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include installing double glazed windows, improving insulation, and improving heating systems. Article 8 of the EED requires Member States to promote the availability of high quality, cost-effective energy audits. According to the EED, energy audit means a “systematic procedure with the purpose of obtaining adequate knowledge of the existing energy consumption profile of a building or group of buildings, an industrial or commercial operation or installation or a private or public service, identifying and quantifying costeffective energy savings opportunities, and reporting the findings� 28. Article 8.4 directs that non-SMEs should be subject to energy audits carried out by qualified and/or accredited experts at least every four years. Member States are also obliged to develop programmes to encourage SMEs to undergo energy audits and to subsequently implement the recommendations made under Article 8.2. The EED further directs that energy audits should take into account relevant European or International Standards. These include EN ISO 50001 (Energy Management Systems), EN 16247-1 (Energy Audits), or, if including an energy audit, EN ISO 14000 (Environmental Management Systems), and thus to be also in line with the provisions of Annex VI which outlines the minimum criteria for energy audits. To-date, over 90% of Malta's Non-SMEs have complied with the requirement to carry out an energy audit. However, it has not yet been established that the audits reach the minimum criteria. Over 30% of Non-SMEs have further committed to implementing energy efficiency measures on an annual basis. This commitment was brought about through a voluntary agreement drafted by the MBB, and signed by the companies with the Energy and Water Agency.

28

DIRECTIVE 2012/27/EU OF THE EUROPEAN PARLIAMENT AND OF THE COUNCIL of 25 October 2012 on energy efficiency, amending Directives 2009/125/EC and 2010/30/EU and repealing Directives 2004/8/EC and 2006/32/EC


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6.2.2

Investing in Energy Project - An Environmental-Economic Report on the Implementation of Energy Efficiency Measures by Industry

The Local Regulatory Context (Section Authored by the MBB)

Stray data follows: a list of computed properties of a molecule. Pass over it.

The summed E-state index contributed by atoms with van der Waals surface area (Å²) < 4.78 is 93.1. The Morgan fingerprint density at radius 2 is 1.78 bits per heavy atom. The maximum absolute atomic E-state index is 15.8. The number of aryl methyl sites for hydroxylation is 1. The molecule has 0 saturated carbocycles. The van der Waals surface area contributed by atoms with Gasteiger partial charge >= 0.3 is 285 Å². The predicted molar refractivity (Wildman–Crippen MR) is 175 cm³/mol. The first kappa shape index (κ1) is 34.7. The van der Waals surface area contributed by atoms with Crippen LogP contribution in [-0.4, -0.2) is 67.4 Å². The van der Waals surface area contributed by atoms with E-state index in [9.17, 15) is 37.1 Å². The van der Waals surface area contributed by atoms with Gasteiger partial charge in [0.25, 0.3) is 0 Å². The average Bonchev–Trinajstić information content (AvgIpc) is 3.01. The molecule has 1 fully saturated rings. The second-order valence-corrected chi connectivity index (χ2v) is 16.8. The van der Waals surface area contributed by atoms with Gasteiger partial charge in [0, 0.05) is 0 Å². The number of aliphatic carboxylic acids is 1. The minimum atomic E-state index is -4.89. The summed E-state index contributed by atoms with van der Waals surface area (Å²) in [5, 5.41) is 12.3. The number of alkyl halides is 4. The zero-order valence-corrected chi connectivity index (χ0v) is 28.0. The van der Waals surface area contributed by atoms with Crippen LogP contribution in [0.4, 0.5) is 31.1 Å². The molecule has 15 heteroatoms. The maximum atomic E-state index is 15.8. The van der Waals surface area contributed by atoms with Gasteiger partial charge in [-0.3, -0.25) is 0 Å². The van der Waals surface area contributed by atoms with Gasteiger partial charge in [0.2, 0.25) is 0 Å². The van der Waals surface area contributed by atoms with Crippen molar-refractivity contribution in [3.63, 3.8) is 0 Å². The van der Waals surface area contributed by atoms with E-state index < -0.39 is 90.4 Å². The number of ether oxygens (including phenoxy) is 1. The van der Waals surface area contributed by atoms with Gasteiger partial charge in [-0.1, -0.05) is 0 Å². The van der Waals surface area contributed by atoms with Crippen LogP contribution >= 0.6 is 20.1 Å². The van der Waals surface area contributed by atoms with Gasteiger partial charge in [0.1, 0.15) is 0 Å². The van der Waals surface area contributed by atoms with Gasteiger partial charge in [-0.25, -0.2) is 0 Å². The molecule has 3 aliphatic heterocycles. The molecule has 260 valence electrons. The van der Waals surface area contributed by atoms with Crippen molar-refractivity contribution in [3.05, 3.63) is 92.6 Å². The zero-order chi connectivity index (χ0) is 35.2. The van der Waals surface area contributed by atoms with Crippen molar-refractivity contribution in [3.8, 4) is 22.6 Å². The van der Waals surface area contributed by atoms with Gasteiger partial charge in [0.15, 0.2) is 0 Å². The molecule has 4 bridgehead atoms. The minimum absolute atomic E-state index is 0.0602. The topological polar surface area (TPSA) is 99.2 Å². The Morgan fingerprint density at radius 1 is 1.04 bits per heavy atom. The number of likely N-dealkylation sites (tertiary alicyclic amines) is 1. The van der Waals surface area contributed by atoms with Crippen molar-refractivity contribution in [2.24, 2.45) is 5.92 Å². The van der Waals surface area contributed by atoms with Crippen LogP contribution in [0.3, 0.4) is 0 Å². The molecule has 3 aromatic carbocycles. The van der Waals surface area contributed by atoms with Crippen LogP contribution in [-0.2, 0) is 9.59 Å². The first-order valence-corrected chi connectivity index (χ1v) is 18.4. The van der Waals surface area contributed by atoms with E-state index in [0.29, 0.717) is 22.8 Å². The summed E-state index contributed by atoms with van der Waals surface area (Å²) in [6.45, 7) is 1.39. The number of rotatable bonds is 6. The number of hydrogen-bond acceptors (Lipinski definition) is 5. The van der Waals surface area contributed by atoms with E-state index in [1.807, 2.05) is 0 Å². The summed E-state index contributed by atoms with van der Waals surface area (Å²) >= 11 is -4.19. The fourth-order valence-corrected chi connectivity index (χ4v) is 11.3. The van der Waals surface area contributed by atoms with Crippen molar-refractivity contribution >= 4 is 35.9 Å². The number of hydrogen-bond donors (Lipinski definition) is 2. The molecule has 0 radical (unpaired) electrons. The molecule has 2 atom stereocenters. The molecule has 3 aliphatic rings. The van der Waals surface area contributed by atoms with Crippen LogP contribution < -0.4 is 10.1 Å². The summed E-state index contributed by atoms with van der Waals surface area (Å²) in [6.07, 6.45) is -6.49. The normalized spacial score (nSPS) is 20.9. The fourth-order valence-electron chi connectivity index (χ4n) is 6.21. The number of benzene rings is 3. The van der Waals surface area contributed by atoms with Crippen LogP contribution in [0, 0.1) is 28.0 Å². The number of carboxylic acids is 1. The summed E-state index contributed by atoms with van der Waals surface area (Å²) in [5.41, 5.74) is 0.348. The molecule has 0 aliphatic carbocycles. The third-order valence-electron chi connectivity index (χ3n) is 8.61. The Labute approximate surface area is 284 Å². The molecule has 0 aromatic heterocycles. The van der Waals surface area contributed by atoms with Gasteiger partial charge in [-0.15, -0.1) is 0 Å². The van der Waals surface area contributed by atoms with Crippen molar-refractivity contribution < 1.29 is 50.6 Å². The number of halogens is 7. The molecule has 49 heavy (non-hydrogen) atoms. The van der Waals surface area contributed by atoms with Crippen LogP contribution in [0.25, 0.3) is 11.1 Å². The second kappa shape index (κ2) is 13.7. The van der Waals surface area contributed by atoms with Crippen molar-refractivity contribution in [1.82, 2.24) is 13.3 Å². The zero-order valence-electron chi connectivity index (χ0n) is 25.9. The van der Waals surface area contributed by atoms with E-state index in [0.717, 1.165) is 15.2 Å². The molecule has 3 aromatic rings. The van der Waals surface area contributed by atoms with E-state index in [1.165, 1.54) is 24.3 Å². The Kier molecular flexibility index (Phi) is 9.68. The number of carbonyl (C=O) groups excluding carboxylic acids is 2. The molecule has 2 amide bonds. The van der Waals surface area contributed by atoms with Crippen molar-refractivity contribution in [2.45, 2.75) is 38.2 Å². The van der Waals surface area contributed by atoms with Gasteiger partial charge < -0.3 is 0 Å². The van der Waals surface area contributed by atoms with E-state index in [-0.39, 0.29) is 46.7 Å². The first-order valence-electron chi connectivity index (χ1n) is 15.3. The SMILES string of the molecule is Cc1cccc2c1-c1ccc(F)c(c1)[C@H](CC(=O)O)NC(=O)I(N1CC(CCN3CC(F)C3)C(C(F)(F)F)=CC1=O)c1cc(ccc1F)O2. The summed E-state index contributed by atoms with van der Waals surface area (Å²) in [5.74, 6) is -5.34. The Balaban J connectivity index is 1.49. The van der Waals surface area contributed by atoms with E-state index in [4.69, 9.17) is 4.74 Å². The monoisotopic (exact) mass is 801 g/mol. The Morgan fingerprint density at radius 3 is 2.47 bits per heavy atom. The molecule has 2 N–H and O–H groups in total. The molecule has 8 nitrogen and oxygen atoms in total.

6.2.2.1 Malta 2020 Targets Malta’s targets for 2020 comprise the following: 1. Renewable Energy – 10.4% by 2020 29; and 2. Energy Efficiency – Primary Energy Consumption of 822,903 toe by 2020 30.

6.2.2.2 National Action Plans The National Energy Efficiency Action Plan (NEEAP 31), and the National Renewable Energy Action Plan (NREAP 32) provide clear guidance on the policy directions for the respective areas. Both have been updated in 2017 to reflect latest policy developments and direction, particularly in light of the appraoching 2020 target deadlines, and also taking into consideration action and achievements up to December 2015.

6.2.2.3 Overview of how targets will be achieved

Renewable Energy Industrial rooftop capacity is expected to increase by 20 - 27% of current total capacity, equivalent to 15 - 20 MWp. In addition, quarries, car parks, landfills and water reservoirs are expected to be utilised for solar farms, generating an additional 52 - 80% of current total capacity, which translates to 38.4 - 58.4 MWp 33.

29

Table 1, NREAP 2017. Table 7, NEEAP 2017. 31 https://ec.europa.eu/energy/sites/ener/files/documents/mt_neeap_2017.pdf 32 https://ec.europa.eu/energy/sites/ener/files/documents/dir_2009_0028_action_plan_malta.zip 33 Table 3, NREAP 2017. 30


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These measures form the greater part of the expected increase in renewable energy. Achieving them will require industry mobilisation, both to unlock industry-managed space (rooftops, quarries, car parks), and just as importantly to mobilise investment funds. Given that the capacity increase planned under the NREAP will double current capacity (as per figures reported for December 2015), a large industry-focused drive will be required to achieve the goal. After solar photovoltaic energy, the next largest contributors to Malta’s 2020 renewable energy target are biofuels in transport (124.29 GWh, which make up 2.10% of Malta’s 10% target) and increased use of heat pumps (89.93 GWh which make up another 1.58% of Malta’s 10% target) 34